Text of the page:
Regional One Health held its annual fundraising gala at the Cannon Center for the Performing Arts on Saturday night (April 5th) to raise money and awareness for the former Regional Medical Center at Memphis (the MED).
The premiere event, dubbed "MED Night: A Soul Celebration," benefits The MED Foundation and featured, as always, an all-star cast of soulful musicians and entertainers who'd topped the charts in their heyday and remain today as influential as they were during the days of vinyl records.
The sold-out event attracted a gala audience of men and women who listened intently and moved their bodies to the melodious music of the New Ballet Ensemble and the captivating performances by Shirley Alton Reeves, once the lead singer of The Shirelles, Dennis Edwards and The Temptations Revue, and Kool & The Gang.
"This year's fundraising goal was $4 million," said Tammie Ritchey, CRFE, Vice-President of Development and Foundation Executive Director. That goal has been exceeded, she added.
Regional One Health is the new name of the Shelby County Health Care Corp., which had done business as The MED for 30 years. The acute care hospital and its entities now fall under the umbrella of Regional One Health.
"We came up with a new vision to become a premier academic medical center," said Dr. Reginald W. Coopwood, President and CEO of Regional One Health. "This renewed the staff to heights never seen. We have to be invested in the mind, body and soul of each individual that we treat."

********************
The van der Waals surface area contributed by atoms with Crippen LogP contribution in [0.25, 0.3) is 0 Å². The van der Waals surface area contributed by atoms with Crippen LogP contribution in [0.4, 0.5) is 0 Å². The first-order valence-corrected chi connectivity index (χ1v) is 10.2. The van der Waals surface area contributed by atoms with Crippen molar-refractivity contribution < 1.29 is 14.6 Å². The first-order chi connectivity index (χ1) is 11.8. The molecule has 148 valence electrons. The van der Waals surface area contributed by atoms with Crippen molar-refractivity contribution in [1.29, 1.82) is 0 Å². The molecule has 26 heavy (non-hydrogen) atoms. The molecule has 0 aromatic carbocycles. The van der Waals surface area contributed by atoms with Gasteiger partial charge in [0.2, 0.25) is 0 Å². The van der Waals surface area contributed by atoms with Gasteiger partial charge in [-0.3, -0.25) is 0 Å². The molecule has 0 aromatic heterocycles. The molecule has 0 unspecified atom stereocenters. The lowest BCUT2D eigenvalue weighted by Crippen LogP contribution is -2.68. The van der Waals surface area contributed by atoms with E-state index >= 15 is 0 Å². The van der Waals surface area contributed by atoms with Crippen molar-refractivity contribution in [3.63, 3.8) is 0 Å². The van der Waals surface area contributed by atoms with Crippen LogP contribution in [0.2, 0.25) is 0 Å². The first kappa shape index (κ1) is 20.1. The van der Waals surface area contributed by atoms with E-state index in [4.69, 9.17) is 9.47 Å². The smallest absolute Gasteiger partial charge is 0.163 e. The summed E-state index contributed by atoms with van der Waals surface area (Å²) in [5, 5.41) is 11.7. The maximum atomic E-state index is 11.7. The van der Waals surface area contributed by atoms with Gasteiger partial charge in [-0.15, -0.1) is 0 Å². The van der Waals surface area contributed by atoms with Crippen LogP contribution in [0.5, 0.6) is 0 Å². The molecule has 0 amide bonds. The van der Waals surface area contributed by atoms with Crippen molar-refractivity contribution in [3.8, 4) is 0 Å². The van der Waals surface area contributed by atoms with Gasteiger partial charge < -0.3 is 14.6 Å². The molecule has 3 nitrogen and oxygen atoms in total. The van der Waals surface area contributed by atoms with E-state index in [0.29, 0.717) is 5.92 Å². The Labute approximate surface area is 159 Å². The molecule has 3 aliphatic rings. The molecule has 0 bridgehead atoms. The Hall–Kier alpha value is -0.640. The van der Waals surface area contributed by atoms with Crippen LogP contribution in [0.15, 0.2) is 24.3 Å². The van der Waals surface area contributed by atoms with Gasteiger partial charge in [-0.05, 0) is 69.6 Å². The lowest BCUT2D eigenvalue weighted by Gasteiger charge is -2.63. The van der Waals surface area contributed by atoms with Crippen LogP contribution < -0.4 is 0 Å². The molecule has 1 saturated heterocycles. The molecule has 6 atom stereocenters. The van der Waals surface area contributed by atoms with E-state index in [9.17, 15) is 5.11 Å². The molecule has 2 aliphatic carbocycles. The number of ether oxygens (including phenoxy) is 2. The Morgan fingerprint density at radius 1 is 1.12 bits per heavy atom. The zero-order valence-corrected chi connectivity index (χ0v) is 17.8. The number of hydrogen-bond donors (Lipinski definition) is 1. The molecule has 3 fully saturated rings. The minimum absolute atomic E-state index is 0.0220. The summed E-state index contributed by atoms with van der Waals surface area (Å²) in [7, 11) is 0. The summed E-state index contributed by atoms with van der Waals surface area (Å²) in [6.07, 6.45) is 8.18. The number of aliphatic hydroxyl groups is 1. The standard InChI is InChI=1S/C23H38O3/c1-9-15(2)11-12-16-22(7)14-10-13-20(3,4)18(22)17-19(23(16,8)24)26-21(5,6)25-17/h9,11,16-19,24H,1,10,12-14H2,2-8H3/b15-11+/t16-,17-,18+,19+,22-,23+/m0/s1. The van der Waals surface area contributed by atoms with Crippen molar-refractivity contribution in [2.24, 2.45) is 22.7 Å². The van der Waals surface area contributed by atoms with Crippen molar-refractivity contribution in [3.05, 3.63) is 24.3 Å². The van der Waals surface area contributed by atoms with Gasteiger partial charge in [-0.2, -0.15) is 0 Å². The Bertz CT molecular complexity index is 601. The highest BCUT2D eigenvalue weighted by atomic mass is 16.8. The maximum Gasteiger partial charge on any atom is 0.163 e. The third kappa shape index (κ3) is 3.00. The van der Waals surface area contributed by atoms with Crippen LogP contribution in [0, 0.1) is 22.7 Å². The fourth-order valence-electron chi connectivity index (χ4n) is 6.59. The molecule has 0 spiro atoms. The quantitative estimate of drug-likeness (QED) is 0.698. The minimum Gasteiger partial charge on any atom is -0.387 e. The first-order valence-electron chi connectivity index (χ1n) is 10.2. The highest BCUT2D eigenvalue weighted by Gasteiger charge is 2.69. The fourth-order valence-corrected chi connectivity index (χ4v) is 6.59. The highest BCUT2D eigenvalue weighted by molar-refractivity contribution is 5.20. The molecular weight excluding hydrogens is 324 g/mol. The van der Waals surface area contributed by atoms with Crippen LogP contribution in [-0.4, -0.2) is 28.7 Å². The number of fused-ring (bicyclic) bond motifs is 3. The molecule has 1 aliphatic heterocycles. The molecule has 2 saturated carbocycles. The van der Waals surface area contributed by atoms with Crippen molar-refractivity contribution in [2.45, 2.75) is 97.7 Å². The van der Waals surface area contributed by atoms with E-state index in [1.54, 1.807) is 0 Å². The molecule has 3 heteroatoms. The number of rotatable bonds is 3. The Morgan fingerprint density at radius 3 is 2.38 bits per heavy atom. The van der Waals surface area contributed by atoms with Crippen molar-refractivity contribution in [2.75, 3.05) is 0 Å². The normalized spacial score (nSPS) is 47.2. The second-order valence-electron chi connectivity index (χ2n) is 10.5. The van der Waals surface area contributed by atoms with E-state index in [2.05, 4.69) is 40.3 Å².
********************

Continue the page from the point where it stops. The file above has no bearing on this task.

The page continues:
Coopwood said the flourishing academic medical center is where miracles happen each and every day. The investment, he added, goes much further than healing those without insurance or those who've experienced extreme trauma.
The room was filled with donors and community leaders. Coopwood gave the audience a peek of the new vision for the hospital and shed light on how everybody could play a part in that vision.
"In order to achieve this vision, we have to have unity," he said. "What Memphis is missing that other major cities its size have is an academic medical center, where research is done to best understand and treat illnesses."
To achieve this, Coopwood said, "We have to have unity so that no one in this community seeks to have health care provided elsewhere. Think about the economic impact of that and the intellectual capital that a research hospital brings to our city."
The hospital has provided inpatient and outpatient services since 1983, the year the Shelby County Health Care Corp. adopted the name Regional Medical Center. One of its patients, admitted to Regional One Health after a golf car accident, has been impressed with the hospital's services.
"They put so much time in each patient," said Stewart Nichols, a student at Hutchinson High School who'd suffered second- and third-degree acid burns following the accident. "They do so much. The people who work there are invested and deserve for the community to invest in them."
Although the purpose of the fundraiser was to raise funds for the hospital, Captain Henry Nixon, Vice-President of the Foundation's Board of Directors, said, "Regional One Health is becoming the hospital of choice and at the same time the hospital that reaches out to the community at-large."